Case Study: Metals Processor Released from $47,000 Form R Fine

If you use EPCRA Section 313 chemicals, you are very familiar with toxic release inventories or TRIs. Regardless of whether you are required to submit your reporting to the EPA, you must always have records of the methodology and supporting calculations that establish your usage. In other words, if you use these chemicals you have to monitor and record your activities.

That reporting and recordkeeping is subject at any time to EPA inspection to confirm the process and information were recorded accurately. If you are placed under scrutiny, having a knowledgeable partner on your side can be especially helpful. Miscommunications can occur that have the potential to cause your organization not only headaches but a large hit to your bottom line too.

The possible costly implications of an EPA inspection came front and center for a client of ours, a metal processor located in Indiana. An inspector arrived on site to review the Form R information from three years prior, including their production records and the SDSs for all materials used. Fortunately, the DECA Environmental Team had been completing their reporting for over 10 years, so we knew their records were accurate. However, as the inspector reviewed the SDSs, an issue arose. Our client uses copper in its processing, which has the potential to contain multiple alloys, including lead. The SDS for copper clearly states that it covers for the multiple products possibly contained within copper. One alloy could contain 5% lead and one could contain 0% lead and use the same SDS. We had never reported for lead because our client had notification from their supplier that the copper they were using was certified as containing 0% lead. The inspector assumed the 5% level which sent the usage over the limits, therefore activating the reporting requirement. The company was slapped with a $47,500 fine from the EPA.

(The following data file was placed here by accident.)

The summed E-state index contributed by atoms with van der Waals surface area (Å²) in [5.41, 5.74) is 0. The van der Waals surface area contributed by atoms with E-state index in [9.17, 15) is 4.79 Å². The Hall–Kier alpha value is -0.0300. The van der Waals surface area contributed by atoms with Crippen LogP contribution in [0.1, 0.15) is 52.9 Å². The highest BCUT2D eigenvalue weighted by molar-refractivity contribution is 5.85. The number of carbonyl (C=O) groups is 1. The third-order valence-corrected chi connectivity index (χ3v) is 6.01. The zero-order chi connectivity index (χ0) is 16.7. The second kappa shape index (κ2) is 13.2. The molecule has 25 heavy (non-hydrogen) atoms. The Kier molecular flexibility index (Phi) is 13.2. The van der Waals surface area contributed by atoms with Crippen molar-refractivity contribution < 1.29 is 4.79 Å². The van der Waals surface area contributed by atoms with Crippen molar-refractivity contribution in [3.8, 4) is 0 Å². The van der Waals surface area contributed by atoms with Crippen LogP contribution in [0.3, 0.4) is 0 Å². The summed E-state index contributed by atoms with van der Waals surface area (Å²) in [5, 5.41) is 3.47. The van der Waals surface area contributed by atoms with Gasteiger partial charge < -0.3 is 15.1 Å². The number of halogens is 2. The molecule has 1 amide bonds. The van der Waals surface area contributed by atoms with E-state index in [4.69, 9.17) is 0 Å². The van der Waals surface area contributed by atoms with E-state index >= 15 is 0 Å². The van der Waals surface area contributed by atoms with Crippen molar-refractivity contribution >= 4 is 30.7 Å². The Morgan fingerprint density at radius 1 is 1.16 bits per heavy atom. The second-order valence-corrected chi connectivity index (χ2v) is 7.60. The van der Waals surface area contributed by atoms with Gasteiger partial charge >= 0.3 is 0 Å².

Fortunately, DECA’s Form R reporting methodologies direct us to maintain records for decades, giving us access to the certification information from the supplier from 2004. We presented this information to the EPA inspector while defending our client’s case. The fact is that the client knew the copper they used contained 0% lead because the product they make to contain radiation emitted by x-ray and MRI machines may not contain any lead. However, the EPA was not necessarily going to take their word for it. The paperwork we supplied supporting their claim led to the complete dismissal of the fine.

Our client’s experience reiterates the importance of employing a methodology for calculating your Form R thresholds and maintaining records. The company keeps the records we create for them, but we keep a copy as well and have an organized system allowing quick access to them in times like these. As this case study demonstrates, even when you are following the regulatory standards, miscommunications can occur that affect your bottom line or disrupt your business. It is our goal at DECA to be a good partner – during the good times as well as the challenging ones. As experts in environmental regulations, we know how to work through the regulatory system to ensure you stay in compliance.

Is your Form R reporting methodology ready to stand up to an inspection? Send us an email or give us a call at 317.575.0095 to talk to a DECA Environmental team member about your business.